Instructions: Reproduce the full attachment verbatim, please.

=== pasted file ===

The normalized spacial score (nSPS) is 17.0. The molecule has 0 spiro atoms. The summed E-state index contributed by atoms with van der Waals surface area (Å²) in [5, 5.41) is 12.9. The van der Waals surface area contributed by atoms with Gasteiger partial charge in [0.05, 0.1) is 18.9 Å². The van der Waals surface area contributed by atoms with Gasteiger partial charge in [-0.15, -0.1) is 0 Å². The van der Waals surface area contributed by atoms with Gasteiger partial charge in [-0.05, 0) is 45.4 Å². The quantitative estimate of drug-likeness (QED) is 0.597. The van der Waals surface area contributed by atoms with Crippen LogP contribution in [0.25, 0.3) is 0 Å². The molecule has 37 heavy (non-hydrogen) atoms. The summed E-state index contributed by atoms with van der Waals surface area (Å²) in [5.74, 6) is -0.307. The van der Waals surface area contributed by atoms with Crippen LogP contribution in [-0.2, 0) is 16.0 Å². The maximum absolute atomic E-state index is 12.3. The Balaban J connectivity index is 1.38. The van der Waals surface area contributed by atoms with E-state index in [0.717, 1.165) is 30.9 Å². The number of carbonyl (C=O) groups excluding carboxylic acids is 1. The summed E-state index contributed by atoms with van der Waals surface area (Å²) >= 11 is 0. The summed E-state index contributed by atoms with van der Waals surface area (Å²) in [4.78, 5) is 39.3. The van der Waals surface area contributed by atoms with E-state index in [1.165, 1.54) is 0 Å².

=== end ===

The normalized spacial score (nSPS) is 17.0. The molecule has 0 spiro atoms. The summed E-state index contributed by atoms with van der Waals surface area (Å²) in [5, 5.41) is 12.9. The van der Waals surface area contributed by atoms with Gasteiger partial charge in [0.05, 0.1) is 18.9 Å². The van der Waals surface area contributed by atoms with Gasteiger partial charge in [-0.15, -0.1) is 0 Å². The van der Waals surface area contributed by atoms with Gasteiger partial charge in [-0.05, 0) is 45.4 Å². The quantitative estimate of drug-likeness (QED) is 0.597. The van der Waals surface area contributed by atoms with Crippen LogP contribution in [0.25, 0.3) is 0 Å². The molecule has 37 heavy (non-hydrogen) atoms. The summed E-state index contributed by atoms with van der Waals surface area (Å²) in [5.74, 6) is -0.307. The van der Waals surface area contributed by atoms with Crippen LogP contribution in [-0.2, 0) is 16.0 Å². The maximum absolute atomic E-state index is 12.3. The Balaban J connectivity index is 1.38. The van der Waals surface area contributed by atoms with E-state index in [0.717, 1.165) is 30.9 Å². The number of carbonyl (C=O) groups excluding carboxylic acids is 1. The summed E-state index contributed by atoms with van der Waals surface area (Å²) >= 11 is 0. The summed E-state index contributed by atoms with van der Waals surface area (Å²) in [4.78, 5) is 39.3. The van der Waals surface area contributed by atoms with E-state index in [1.165, 1.54) is 0 Å².